People’s responses to the Prime Minister telling Nicola Sturgeon that “politics is not a game” are superb. So superb, in fact, that the second Scottish independence referendum is already worth it. No matter what your view.
Hitting back at the Scottish First Minister, Theresa May claimed:
The tunnel vision that the SNP has shown today is deeply regrettable. It sets Scotland on a course for more uncertainty and division, creating huge uncertainty
She rounded off her message with:
Politics is not a game.
With her irony and hypocrisy reaching dizzying new heights, people called the Prime Minister out on social media:
— Jon Reed (@jonreed) March 13, 2017
Given Brexit, May doesn’t really have a leg to stand on.
"Politics is not a game" – says May to Sturgeon
But that's exactly how shallow destructive chancers Cameron & Johnson treated Brexit ref'dum
— Tom London (@TomLondon6) March 14, 2017
Especially when you consider the Conservative government’s vote on 13 March against guaranteeing the rights of EU citizens in the UK. People have concluded that the government will use the three million citizens as ‘bargaining chips’ in the upcoming negotiations.
"Politics is not a game" says @theresa_may, who is using EU citizens lives as poker chips in a game that she is too inept ever win
— Will Black (@WillBlackWriter) March 13, 2017
MPs reject Lords' amendments on EU nationals #righttostay by 335-287. But politics is "not a game", of course.
— Schona Jolly QC (@WomaninHavana) March 13, 2017
Others clocked the Prime Minister’s pick for Foreign Secretary:
"Politics is not a game" says the woman who made Boris Johnson foreign secretary. #WeMayYouMayNot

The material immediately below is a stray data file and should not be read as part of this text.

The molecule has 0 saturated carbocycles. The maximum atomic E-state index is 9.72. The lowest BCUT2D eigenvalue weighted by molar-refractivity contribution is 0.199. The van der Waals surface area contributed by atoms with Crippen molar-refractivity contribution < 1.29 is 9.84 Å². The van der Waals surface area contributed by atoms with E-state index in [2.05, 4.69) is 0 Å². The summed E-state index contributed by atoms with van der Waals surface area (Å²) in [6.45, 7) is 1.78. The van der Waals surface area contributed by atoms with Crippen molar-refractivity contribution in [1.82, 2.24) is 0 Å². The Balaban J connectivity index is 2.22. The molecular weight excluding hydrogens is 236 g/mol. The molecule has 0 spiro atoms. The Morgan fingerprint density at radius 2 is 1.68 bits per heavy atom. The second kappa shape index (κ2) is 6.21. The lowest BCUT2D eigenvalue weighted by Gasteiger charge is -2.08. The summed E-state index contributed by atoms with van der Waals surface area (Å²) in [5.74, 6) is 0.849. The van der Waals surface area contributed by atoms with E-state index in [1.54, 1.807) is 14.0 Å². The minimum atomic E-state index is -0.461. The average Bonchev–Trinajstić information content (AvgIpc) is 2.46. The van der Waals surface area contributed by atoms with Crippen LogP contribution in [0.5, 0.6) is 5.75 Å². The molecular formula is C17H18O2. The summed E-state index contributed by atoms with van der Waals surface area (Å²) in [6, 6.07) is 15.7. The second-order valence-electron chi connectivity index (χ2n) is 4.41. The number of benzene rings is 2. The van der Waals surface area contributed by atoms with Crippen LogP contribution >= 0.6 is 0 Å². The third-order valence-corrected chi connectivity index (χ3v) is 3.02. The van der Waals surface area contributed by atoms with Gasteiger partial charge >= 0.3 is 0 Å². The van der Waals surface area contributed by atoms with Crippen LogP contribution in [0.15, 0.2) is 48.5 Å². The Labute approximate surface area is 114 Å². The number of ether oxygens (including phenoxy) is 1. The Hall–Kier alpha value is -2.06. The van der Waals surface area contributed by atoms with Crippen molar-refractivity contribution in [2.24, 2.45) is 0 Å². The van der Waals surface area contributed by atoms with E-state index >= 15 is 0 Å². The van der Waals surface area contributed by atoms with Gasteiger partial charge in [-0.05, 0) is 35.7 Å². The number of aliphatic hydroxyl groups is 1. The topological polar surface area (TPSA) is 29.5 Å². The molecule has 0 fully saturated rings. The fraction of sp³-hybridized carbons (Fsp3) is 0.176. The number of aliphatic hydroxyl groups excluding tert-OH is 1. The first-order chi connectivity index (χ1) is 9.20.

— John Gordon Sinclair (@Jgs_x) March 13, 2017
TORIES: "Politics is not a game!"
ALSO TORIES: Puts Boris Johnson in charge of Brexit diplomacy to keep him out of the country
— John Shafthauer (@johnshafthauer) March 14, 2017
Some noted May’s own behaviour throughout the EU referendum:
"Politics is not a game" says woman who arguably played the canniest game possible through the Brexit campaign to win the Tory leadership!
— Krishnan Guru-Murthy (@krishgm) March 13, 2017
'Politics is not a game' says the PM who created an entirely artificial deadline and then used it to stifle debate and cut scrutiny. #Brexit
— Paul Bernal (@PaulbernalUK) March 13, 2017
On the other hand, sometimes pictures say it better:
Politics is not a game. pic.twitter.com/RwpHVjG0kS
— näb—d (@naebD) March 13, 2017
"Politics is not a game". pic.twitter.com/pjapse0A20
— Steven Kelly (@SteKelly198586) March 13, 2017
How NATO and the EU have responded
NATO Secretary General Jens Stoltenberg has said that an independent Scotland would have to reapply for membership of NATO.
There’s a similar process for the EU. Margaritis Schinas, the European Commission’s chief spokesperson, said that Scotland would not have an automatic place in the EU. But in the wake of the Brexit vote, it is considered likely that Scotland would meet all the requirements to join. It is also understood that the new state would have to join the Euro.
Guy Verhofstadt, the European Parliament’s chief Brexit negotiator, has a consistent position on this:
If Scotland decides to leave the UK, to be an independent state, and they decide to be part of the EU, I think there is no big obstacle to do that
The Prime Minister’s response is even more of a joke
May also claimed:
This is at a time when the Scottish people, the majority of the Scottish people, do not want a second independence referendum.
But recent polls show a country roughly split 50/50 on supporting independence. Plus, the Scottish people elected the SNP convincingly. Its manifesto called for a second referendum if there is a “significant and material change such as Scotland being taken out of the EU against our will”. And Scotland voted against Brexit by 62%.
So the EU referendum result mandates another choice for the Scottish. The English can surely see why Tories constantly governing is aggravating. Especially when Scotland never votes for them.
And we’ve seen bonuses so far. May’s bogus statement provided a sharp, topical and entertaining response.
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